I am greedy for people now in a way that I was not before, and it feels like a weakness.
I have always thought of myself as a loner, comfortable in my own company. More comfortable in my company than anyone else's. It's why I survived for so long in Germany, living in the kind of isolation that horrified my friends and family when I described it beyond my short Instagram captions. It was not that I thought my adrift-in-a-foreign-land state was a necessary sacrifice, although that was true, too; it also felt like that was the kind of life I was always supposed to live.
After all, I was surrounded by beauty, I had my thoughts and my (constantly shifting) sense of self, and a love that still made my heart feel like it may burst...what did I need from other people?
Apparently a lot, or I wouldn't be in England, trying to rebuild a life.
I am not a control freak nor a particularly disciplined person. I've never found a diet or exercise regime that lasted for more than a few weeks. I have no routines. I do not need people to do things my way or no way (well...that's only half true). What I do demand though is a meticulous cataloguing of my own emotions.
I want to know if I'm experiencing melancholy or longing or simple boredom. This knowledge helps me to know when I'm treating my emotions with respect (read: not eating my feelings) or giving them more attention than they deserve (read: obsessively thinking about something until I'm crying for no reason). I like to order myself, to know myself, so that when I'm alone, I'm in company I can stand.
This was a little easier when I was spending a lot of time alone, because I had to be my favorite person out of necessity or drive myself insane. I only half managed it, but I still took some pride in being the kind of person who didn't have an existential breakdown every time they were alone in a quiet room.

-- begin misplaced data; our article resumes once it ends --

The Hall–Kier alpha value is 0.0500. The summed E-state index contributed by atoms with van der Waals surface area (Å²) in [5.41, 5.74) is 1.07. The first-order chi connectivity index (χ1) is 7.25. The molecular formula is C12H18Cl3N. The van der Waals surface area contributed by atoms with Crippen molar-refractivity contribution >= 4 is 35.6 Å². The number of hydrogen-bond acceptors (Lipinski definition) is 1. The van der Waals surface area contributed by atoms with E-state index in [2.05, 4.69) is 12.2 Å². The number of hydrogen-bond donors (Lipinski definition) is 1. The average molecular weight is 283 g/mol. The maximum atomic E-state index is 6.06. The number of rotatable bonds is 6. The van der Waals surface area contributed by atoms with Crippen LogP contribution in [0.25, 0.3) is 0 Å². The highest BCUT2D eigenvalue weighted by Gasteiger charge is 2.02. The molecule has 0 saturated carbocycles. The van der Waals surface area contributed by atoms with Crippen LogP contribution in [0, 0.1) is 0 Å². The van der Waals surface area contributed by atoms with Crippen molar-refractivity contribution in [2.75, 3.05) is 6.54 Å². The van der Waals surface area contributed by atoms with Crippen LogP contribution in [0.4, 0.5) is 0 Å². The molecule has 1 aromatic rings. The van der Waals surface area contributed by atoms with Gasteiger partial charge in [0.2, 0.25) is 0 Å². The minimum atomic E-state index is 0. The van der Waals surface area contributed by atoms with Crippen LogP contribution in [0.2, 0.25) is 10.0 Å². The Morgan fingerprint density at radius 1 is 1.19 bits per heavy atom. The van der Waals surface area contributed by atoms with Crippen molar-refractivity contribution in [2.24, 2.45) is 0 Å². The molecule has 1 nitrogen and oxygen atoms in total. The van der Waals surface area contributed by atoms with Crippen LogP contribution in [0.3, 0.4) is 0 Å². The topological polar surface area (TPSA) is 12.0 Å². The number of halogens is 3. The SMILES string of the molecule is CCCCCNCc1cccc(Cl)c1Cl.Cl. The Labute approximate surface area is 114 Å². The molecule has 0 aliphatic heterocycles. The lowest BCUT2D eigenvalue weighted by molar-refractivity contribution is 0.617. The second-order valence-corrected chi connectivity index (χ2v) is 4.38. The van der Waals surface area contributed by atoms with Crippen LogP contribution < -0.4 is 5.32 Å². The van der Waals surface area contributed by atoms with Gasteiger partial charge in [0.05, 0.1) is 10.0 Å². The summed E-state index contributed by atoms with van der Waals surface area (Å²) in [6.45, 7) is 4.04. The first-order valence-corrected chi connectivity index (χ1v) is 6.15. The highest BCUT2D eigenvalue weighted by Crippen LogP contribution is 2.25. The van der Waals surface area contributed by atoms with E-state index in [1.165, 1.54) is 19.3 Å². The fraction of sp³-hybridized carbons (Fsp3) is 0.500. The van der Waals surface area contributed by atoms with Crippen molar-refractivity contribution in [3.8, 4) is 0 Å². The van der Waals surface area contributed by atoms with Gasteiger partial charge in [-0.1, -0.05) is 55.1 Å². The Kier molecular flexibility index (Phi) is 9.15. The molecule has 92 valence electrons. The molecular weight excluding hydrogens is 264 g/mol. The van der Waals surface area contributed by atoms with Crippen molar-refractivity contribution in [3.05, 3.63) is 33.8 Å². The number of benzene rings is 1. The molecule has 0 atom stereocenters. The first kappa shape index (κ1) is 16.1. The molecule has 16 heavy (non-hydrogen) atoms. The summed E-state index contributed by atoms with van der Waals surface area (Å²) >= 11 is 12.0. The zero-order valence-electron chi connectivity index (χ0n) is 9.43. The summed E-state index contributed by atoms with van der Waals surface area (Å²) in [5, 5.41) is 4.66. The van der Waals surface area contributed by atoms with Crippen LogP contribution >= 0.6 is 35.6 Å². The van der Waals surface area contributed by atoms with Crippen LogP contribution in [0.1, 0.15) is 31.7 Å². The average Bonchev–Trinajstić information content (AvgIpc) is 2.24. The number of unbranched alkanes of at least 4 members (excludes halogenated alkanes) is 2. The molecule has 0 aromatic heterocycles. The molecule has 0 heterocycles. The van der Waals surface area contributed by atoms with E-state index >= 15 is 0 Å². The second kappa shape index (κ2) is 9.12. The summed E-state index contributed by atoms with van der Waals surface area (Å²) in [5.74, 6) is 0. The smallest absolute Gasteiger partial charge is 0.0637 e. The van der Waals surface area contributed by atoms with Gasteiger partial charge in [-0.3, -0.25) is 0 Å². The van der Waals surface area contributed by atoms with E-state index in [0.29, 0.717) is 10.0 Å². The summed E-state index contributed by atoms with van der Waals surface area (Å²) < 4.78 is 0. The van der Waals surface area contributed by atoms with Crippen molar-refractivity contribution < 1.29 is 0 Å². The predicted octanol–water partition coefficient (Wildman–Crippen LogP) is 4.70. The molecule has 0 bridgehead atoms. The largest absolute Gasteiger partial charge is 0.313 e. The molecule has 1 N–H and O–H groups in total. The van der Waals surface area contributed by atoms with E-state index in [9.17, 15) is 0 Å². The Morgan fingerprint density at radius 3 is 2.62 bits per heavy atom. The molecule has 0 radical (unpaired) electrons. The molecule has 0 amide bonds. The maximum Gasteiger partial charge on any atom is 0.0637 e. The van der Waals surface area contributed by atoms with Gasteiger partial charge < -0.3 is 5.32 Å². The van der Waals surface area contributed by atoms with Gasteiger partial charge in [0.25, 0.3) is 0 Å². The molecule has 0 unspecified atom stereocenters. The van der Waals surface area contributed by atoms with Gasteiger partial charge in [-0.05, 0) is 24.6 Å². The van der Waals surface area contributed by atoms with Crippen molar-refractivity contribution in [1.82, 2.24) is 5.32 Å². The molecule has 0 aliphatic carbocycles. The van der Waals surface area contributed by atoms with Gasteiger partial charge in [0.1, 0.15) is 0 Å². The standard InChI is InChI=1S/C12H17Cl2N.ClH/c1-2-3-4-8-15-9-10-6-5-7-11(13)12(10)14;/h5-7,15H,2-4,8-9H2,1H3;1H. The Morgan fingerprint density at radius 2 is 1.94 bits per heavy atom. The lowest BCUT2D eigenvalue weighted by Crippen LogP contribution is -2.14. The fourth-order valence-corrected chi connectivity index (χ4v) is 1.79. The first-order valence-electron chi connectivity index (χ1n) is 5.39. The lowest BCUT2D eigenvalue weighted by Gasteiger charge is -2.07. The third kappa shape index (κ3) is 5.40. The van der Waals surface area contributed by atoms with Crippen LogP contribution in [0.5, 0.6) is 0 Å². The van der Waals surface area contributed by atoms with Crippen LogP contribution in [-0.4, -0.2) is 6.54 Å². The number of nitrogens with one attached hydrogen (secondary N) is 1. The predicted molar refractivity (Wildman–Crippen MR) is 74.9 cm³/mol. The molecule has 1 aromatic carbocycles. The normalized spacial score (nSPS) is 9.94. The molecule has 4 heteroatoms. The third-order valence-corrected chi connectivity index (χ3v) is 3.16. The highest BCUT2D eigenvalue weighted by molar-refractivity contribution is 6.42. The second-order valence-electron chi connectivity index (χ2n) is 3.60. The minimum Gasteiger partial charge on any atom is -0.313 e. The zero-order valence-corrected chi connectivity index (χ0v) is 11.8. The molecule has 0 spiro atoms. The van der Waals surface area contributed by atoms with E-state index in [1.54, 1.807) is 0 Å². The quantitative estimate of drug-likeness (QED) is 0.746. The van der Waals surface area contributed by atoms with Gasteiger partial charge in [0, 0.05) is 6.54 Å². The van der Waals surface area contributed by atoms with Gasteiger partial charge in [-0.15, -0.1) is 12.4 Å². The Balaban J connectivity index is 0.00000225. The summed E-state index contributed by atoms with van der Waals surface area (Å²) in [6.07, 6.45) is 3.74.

So it is odd to find myself on the other end of the spectrum here in England. I spend so much time surrounded by people, especially working in service, that whenever I find myself with hours of solitary time stretching before me, I reach for the phone, desperate to call someone, even though I have no one to call.
This happened to me the other day, and as has become my habit, my brain offered up a short mantra: "Don't mistake loneliness for love". Both admonishment and warning, I repeated this until I slept and morning came, bringing with it more hope and less longing.
One of my biggest fears is waking up many decades from now and realizing that I was a woman who was incapable of living without the love of a man. In some ways, this is good. It means that I do not want to define myself solely by who is loving or not loving me; it means that I don't want to spend my entire life jumping from relationship to relationship, never having a true encounter with myself. But there's also a different fear there: the fear of being vulnerable, of needing love.
When that mantra first came to me -- don't mistake loneliness for love -- I thought it meant that I shouldn't throw myself at whoever was willing and think that the rush of emotions was anything other than relief at not having to face my own shit. It sounded like yet another reminder to be an independent woman -- the only clearly defined goal in my all-over-the-place life.
But then I thought about it a little more.
Mostly I thought about the months I spent in Germany, and how I tried to convince myself that my sadness was some perverse form of self-love; a necessary lesson in resilience and self-reliance. All I learned, really, is that there is a depth of loneliness that could not only break me but also a relationship I treasured.
And, I don't know, all of a sudden, there were worse things than not wanting to be lonely, than needing to be loved. Of course, there's a balance. There has to be some middle point between finding all your self-worth in the affection of someone else and turning yourself into a loveless, self-sufficient island...but on the way to finding that point, it seems like a safer bet to err on the side of being too needy, too attached, too everything. It, paradoxically, feels safer to be vulnerable.
So, when I think of that mantra now, I think, 'yeah, don't make the call; learn how to sit with yourself'. But I also think, 'reach out; don't be afraid of needing someone'. The trick is learning to discern what choice is right for the day, in the same we have to discern the people who are worthy of our devotion. Because the wanting, the needing of other people? It's not weakness. It's life. And when I lean into that, it's a much happier life than any I can imagine as a completely independent woman.